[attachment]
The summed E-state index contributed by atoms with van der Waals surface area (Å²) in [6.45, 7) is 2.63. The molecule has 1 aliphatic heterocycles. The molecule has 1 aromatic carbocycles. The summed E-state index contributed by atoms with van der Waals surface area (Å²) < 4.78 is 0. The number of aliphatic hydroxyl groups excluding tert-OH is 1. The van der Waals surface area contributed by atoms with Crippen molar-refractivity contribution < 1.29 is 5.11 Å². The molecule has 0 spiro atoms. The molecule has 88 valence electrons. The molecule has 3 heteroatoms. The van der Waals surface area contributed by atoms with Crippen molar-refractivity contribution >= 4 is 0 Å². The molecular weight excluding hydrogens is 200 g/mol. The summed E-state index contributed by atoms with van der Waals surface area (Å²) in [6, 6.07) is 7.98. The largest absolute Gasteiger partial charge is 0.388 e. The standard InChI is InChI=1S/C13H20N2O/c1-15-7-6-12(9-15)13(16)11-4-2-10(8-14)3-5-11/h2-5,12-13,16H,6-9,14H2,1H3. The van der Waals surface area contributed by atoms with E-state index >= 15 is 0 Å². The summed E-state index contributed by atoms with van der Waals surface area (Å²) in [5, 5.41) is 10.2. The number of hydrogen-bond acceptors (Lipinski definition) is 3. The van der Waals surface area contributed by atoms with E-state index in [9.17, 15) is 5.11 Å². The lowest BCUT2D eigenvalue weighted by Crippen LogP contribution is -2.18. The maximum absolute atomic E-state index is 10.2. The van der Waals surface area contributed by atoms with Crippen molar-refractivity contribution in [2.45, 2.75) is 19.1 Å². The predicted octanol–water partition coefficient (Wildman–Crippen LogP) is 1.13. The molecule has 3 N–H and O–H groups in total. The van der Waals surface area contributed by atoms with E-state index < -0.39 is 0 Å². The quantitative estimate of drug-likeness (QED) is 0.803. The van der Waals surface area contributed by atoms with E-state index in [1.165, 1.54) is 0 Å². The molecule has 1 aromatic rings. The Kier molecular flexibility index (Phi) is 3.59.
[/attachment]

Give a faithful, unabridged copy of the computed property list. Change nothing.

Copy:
The summed E-state index contributed by atoms with van der Waals surface area (Å²) in [6.45, 7) is 2.63. The molecule has 1 aliphatic heterocycles. The molecule has 1 aromatic carbocycles. The summed E-state index contributed by atoms with van der Waals surface area (Å²) < 4.78 is 0. The number of aliphatic hydroxyl groups excluding tert-OH is 1. The van der Waals surface area contributed by atoms with Crippen molar-refractivity contribution < 1.29 is 5.11 Å². The molecule has 0 spiro atoms. The molecule has 88 valence electrons. The molecule has 3 heteroatoms. The van der Waals surface area contributed by atoms with Crippen molar-refractivity contribution >= 4 is 0 Å². The molecular weight excluding hydrogens is 200 g/mol. The summed E-state index contributed by atoms with van der Waals surface area (Å²) in [6, 6.07) is 7.98. The largest absolute Gasteiger partial charge is 0.388 e. The standard InChI is InChI=1S/C13H20N2O/c1-15-7-6-12(9-15)13(16)11-4-2-10(8-14)3-5-11/h2-5,12-13,16H,6-9,14H2,1H3. The van der Waals surface area contributed by atoms with E-state index >= 15 is 0 Å². The summed E-state index contributed by atoms with van der Waals surface area (Å²) in [5, 5.41) is 10.2. The number of hydrogen-bond acceptors (Lipinski definition) is 3. The van der Waals surface area contributed by atoms with E-state index in [9.17, 15) is 5.11 Å². The lowest BCUT2D eigenvalue weighted by Crippen LogP contribution is -2.18. The maximum absolute atomic E-state index is 10.2. The van der Waals surface area contributed by atoms with Crippen molar-refractivity contribution in [2.45, 2.75) is 19.1 Å². The predicted octanol–water partition coefficient (Wildman–Crippen LogP) is 1.13. The molecule has 3 N–H and O–H groups in total. The van der Waals surface area contributed by atoms with E-state index < -0.39 is 0 Å². The quantitative estimate of drug-likeness (QED) is 0.803. The van der Waals surface area contributed by atoms with E-state index in [1.165, 1.54) is 0 Å². The molecule has 1 aromatic rings. The Kier molecular flexibility index (Phi) is 3.59.